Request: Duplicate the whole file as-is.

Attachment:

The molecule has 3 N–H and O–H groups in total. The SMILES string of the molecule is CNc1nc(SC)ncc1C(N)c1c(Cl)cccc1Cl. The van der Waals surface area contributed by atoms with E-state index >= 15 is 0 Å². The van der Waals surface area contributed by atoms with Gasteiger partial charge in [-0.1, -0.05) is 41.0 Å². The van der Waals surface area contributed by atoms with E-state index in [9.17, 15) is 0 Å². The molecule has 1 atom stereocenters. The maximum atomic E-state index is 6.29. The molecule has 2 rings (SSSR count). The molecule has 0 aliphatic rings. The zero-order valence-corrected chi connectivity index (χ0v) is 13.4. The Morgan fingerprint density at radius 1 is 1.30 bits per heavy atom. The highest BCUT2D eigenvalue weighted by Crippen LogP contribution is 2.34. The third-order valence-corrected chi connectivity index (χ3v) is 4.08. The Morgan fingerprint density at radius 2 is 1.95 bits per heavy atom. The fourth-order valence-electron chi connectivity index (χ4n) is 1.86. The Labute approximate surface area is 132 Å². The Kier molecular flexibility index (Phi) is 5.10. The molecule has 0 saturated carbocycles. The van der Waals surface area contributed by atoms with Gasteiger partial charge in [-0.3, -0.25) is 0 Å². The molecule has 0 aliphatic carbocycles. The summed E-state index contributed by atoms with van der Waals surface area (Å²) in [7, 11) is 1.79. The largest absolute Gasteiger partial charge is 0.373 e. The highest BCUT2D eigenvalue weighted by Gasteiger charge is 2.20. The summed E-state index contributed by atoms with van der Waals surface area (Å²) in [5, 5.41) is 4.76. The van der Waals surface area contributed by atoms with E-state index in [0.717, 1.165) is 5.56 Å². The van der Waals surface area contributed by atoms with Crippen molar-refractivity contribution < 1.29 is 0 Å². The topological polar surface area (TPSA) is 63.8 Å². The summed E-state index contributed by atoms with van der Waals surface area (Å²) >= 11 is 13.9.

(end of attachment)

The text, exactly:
The molecule has 3 N–H and O–H groups in total. The SMILES string of the molecule is CNc1nc(SC)ncc1C(N)c1c(Cl)cccc1Cl. The van der Waals surface area contributed by atoms with E-state index >= 15 is 0 Å². The van der Waals surface area contributed by atoms with Gasteiger partial charge in [-0.1, -0.05) is 41.0 Å². The van der Waals surface area contributed by atoms with E-state index in [9.17, 15) is 0 Å². The molecule has 1 atom stereocenters. The maximum atomic E-state index is 6.29. The molecule has 2 rings (SSSR count). The molecule has 0 aliphatic rings. The zero-order valence-corrected chi connectivity index (χ0v) is 13.4. The Morgan fingerprint density at radius 1 is 1.30 bits per heavy atom. The highest BCUT2D eigenvalue weighted by Crippen LogP contribution is 2.34. The third-order valence-corrected chi connectivity index (χ3v) is 4.08. The Morgan fingerprint density at radius 2 is 1.95 bits per heavy atom. The fourth-order valence-electron chi connectivity index (χ4n) is 1.86. The Labute approximate surface area is 132 Å². The Kier molecular flexibility index (Phi) is 5.10. The molecule has 0 saturated carbocycles. The van der Waals surface area contributed by atoms with Gasteiger partial charge in [-0.3, -0.25) is 0 Å². The molecule has 0 aliphatic carbocycles. The summed E-state index contributed by atoms with van der Waals surface area (Å²) in [7, 11) is 1.79. The largest absolute Gasteiger partial charge is 0.373 e. The highest BCUT2D eigenvalue weighted by Gasteiger charge is 2.20. The summed E-state index contributed by atoms with van der Waals surface area (Å²) in [5, 5.41) is 4.76. The van der Waals surface area contributed by atoms with E-state index in [0.717, 1.165) is 5.56 Å². The van der Waals surface area contributed by atoms with Crippen molar-refractivity contribution < 1.29 is 0 Å². The topological polar surface area (TPSA) is 63.8 Å². The summed E-state index contributed by atoms with van der Waals surface area (Å²) >= 11 is 13.9.